Forgotten Treasure: Baaska & Scavelli “Get Off The Ground – The Bottom End Version” (1976)
Widely regarded as the holy grail of the rare jazz dance scene, Baaska & Scavelli‘s “Get Off The Ground” is a track that is the very definition of a forgotten treasure! One of the most in demand and hard to get tracks in the world, until the good people at Freestyle Records reissued it in 2006.
The mighty Gilles Peterson sums the significance of “Get Off The Ground” nicely: “This track is our history”
I played it this summer at the “Jazz Attitudes” party in Paris, a night I will never forget.
There is an absolutely fascinating website devoted entirely to this one track. I will let its creator, Seymour Nurse, give you a synopsis of his great project.Baaska & Scavelli - Get Off The Ground / The Bottom End Version (1976)
Seymour Nurse: “In 1981 DJ Chris Bangs found an obscure looking record in a second hand vinyl shop in Notting Hill Gate, London, and bought it for 10 pence. A logo with the words “THE BOTTOM END” was written upon it, as well as “A Product of M&K Sound Inc., Beverly Hills, California.”
There was no additional information in regards to its musical content or artists, for this was (as we were later to discover), a Hi-Fi Demonstration Record. A small amount of these Audiophile Discs were pressed, which were given away when purchasing an M&K Sound product. They were also used within the company to demonstrate their state of the art equipment.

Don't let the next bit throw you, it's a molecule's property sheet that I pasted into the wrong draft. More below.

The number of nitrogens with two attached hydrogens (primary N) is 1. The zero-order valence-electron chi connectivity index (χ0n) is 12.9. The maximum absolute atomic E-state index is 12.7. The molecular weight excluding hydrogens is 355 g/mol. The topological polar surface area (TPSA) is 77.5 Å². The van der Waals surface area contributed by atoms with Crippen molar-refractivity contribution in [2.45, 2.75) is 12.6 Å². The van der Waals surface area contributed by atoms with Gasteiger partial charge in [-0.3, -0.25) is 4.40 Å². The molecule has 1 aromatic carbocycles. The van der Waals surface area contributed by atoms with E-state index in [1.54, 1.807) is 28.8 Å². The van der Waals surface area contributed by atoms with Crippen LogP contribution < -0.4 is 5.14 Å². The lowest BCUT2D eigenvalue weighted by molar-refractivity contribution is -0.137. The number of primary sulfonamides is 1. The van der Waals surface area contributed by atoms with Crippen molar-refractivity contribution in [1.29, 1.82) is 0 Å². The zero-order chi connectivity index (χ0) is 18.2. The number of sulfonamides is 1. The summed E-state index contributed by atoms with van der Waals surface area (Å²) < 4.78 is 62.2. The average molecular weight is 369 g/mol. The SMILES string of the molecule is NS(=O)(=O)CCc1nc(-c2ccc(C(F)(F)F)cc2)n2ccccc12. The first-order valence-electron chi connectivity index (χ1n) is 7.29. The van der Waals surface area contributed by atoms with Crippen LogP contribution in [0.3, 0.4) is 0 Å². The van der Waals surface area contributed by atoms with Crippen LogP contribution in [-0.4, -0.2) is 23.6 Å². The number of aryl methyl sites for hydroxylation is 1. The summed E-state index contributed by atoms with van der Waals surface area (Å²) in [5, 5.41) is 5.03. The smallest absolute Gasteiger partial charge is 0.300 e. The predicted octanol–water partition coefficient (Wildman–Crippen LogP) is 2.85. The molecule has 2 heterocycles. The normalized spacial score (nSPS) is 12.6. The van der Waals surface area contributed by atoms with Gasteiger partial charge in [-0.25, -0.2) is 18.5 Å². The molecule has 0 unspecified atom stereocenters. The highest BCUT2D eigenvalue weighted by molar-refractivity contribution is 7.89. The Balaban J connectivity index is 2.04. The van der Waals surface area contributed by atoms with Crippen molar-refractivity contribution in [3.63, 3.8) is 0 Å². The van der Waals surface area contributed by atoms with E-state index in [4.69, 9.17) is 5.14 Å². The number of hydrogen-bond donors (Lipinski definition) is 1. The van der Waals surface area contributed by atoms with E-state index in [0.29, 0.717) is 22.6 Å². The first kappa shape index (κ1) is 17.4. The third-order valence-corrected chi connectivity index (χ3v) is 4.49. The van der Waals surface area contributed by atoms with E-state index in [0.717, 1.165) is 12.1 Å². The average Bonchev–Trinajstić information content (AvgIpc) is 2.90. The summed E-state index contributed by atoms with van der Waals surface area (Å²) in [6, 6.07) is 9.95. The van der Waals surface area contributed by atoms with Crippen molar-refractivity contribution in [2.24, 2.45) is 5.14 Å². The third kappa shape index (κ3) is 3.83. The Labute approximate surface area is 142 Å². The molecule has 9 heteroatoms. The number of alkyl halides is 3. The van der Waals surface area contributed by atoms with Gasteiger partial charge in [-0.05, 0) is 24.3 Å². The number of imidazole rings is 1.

Shortly after its discovery, Chris Bangs sold “The Bottom End” to DJ Paul Murphy, who played it at the Electric Ballroom’s “Jazzifunk” Club from 1982. When he left the Ballroom in 1984, Paul sold the record to his successor Gilles Peterson, who continued its legacy there.
It was at this club that “The Bottom End” would become the most significant track in English jazz-dance history. The Jazz Room was unlike any other, for it was an arena where many perished upon its “battlefield”. The dancing was extraordinary, with a strong humiliation factor that was complimented by the “hardest” and most obscure Jazz Fusion and Latin sounds.
Due to its lyrics, length, and character, “The Bottom End” was the ultimate battle tune. What made it so special and significant were the vocals at its climax. During a battle on the dance floor, whoever had the upper hand at the end of this track would humiliate their opponent by pointing to the “exit” sign, as the vocalist sang the words “Get off the ground!” which served as an indication for them to leave the room.”
Double Bass – Jamie Faunt
Drums – Ken Park
Piano [Fender Rhodes] – Don Baaska
Vocals – Valli Scavelli